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Review ARTICLE

Front. Immunol., 14 December 2016 | https://doi.org/10.3389/fimmu.2016.00602

Plague Vaccine Development: Current Research and Future Trends

imageShailendra Kumar Verma* and imageUrmil Tuteja
  • Microbiology Division, Defence Research & Development Establishment, Gwalior, India

Plague is one of the world’s most lethal human diseases caused by Yersinia pestis, a Gram-negative bacterium. Despite overwhelming studies for many years worldwide, there is no safe and effective vaccine against this fatal disease. Inhalation of Y. pestis bacilli causes pneumonic plague, a fast growing and deadly dangerous disease. F1/LcrV-based vaccines failed to provide adequate protection in African green monkey model in spite of providing protection in mice and cynomolgus macaques. There is still no explanation for this inconsistent efficacy, and scientists leg behind to search reliable correlate assays for immune protection. These paucities are the main barriers to improve the effectiveness of plague vaccine. In the present scenario, one has to pay special attention to elicit strong cellular immune response in developing a next-generation vaccine against plague. Here, we review the scientific contributions and existing progress in developing subunit vaccines, the role of molecular adjuvants; DNA vaccines; live delivery platforms; and attenuated vaccines developed to counteract virulent strains of Y. pestis.

Introduction

Plague is a historic disaster which has caused ~200 millions of deaths during the pandemics (1). It is an enzootic disease and prevalent in many parts of the world, with the organism being transmitted through infected fleas from rodent reservoirs to humans (2). Human is an accidental host and can carry bubonic plague if contacted by a flea containing plague bacilli. Bubonic plague can develop into septicemic plague or a secondary pneumonic plague if not treated in time. Besides, plague can also be contracted by direct transmission through aerosols to cause an extremely lethal form of primary pneumonic plague. Yersinia pestis exhibits intrinsic genetic plasticity (3, 4), can attain antibiotic resistance (58), and has been used as a biowarfare agent (911). Therefore, Centers for Disease Control has listed Y. pestis under the category A select agent.

To date, there is no approved vaccine against plague in the developed world, a live vaccine made in 1920s, has been used by many countries for immunization (12). Early diagnosis can help in the treatment of plague patients with antibiotics; however, there are few reports which confirm the existence of antibiotic resistance strains of Y. pestis (5, 6). Recently, naturally harboring multidrug resistance variants of Y. pestis have been isolated in Mongolia (13). The whole genome sequencing studies showed very less difference between the current circulating strain of Y. pestis and the strain responsible for fourteenth century pandemic (14). Moreover, it is quite evident that Y. pestis can be converted into a multidrug-resistant strain by genetic manipulations in the laboratory (6, 15). Taking into account of these factors, i.e., rapid progression of the disease and 100% mortality rate of pneumonic plague, a potential biowarfare agent and the emergence of multidrug resistant variants of plague microbe make imperative to develop an ideal and effective vaccine against this highly fatal disease.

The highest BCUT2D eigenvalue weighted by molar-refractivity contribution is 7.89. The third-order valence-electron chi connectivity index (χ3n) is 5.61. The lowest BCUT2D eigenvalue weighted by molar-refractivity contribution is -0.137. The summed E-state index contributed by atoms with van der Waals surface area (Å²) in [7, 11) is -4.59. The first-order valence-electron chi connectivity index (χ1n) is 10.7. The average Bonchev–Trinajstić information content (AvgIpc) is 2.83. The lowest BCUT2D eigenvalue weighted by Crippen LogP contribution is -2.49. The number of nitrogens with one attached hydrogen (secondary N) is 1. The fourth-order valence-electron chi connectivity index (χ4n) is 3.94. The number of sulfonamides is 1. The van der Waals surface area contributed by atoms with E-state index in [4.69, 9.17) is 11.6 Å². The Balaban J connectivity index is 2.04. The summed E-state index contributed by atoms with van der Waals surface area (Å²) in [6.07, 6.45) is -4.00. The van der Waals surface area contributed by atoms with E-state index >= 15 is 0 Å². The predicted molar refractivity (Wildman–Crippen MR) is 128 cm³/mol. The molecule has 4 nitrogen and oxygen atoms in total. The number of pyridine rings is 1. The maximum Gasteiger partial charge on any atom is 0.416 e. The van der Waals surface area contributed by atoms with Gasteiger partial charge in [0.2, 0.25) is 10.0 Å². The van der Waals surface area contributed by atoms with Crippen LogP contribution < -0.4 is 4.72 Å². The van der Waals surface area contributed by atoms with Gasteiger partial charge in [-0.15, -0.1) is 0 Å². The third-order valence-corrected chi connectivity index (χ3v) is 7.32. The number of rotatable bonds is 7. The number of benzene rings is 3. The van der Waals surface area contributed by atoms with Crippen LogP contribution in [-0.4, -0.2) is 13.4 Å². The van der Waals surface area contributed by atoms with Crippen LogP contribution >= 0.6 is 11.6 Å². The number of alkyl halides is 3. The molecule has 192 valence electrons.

Concept to Develop Plague Vaccines

Yersinia pestis suppresses the immunity and survives in susceptible hosts, but this capability of the pathogen cannot be applied on infection-survived animals because their immune system resists the re-infection (16). This specific skill of the host to defend against re-infection opened up the opportunities and new avenues to develop vaccine/s to confer protection against this lethal disease.

Whole-Cell-Based Vaccines Against Plague

The idea to develop vaccine against plague started by Alexandre Yersin in 1895 who investigated immunity against Y. pestis in small animal models in his laboratory. He evaluated heat-killed whole-cell vaccine, attenuated live strains of Y. pestis, by immunization in animals with repeated boosters (17). These findings encouraged researchers to develop two types of vaccines, i.e., killed whole cell (KWC)- or live whole cell (LWC)-based vaccines modified from virulent strains of Y. pestis. To prepare the KWC vaccine, Y. pestis bacilli were inactivated either by heating or using chemicals. These vaccines were found safe and evoked immunity against bubonic plague but found inefficient against pneumonic plague in primed animal models (18). Later, Meyer and colleagues developed a more advanced formalin-killed whole-cell vaccines (19, 20). A vaccine (USP) developed by this method was approved in USA. Human immunization with formalin-killed, whole-cell vaccine during the Vietnam War indirectly proved that this vaccine protects against bubonic plague (19, 21). On the other hand, this vaccine was not only highly reactogenic and inefficient to provide long-term protection but also fail to protect against pneumonic plague (19, 20, 22, 23). Therefore, these killed whole-cell-based vaccines are not appreciable for use against biothreat scenario.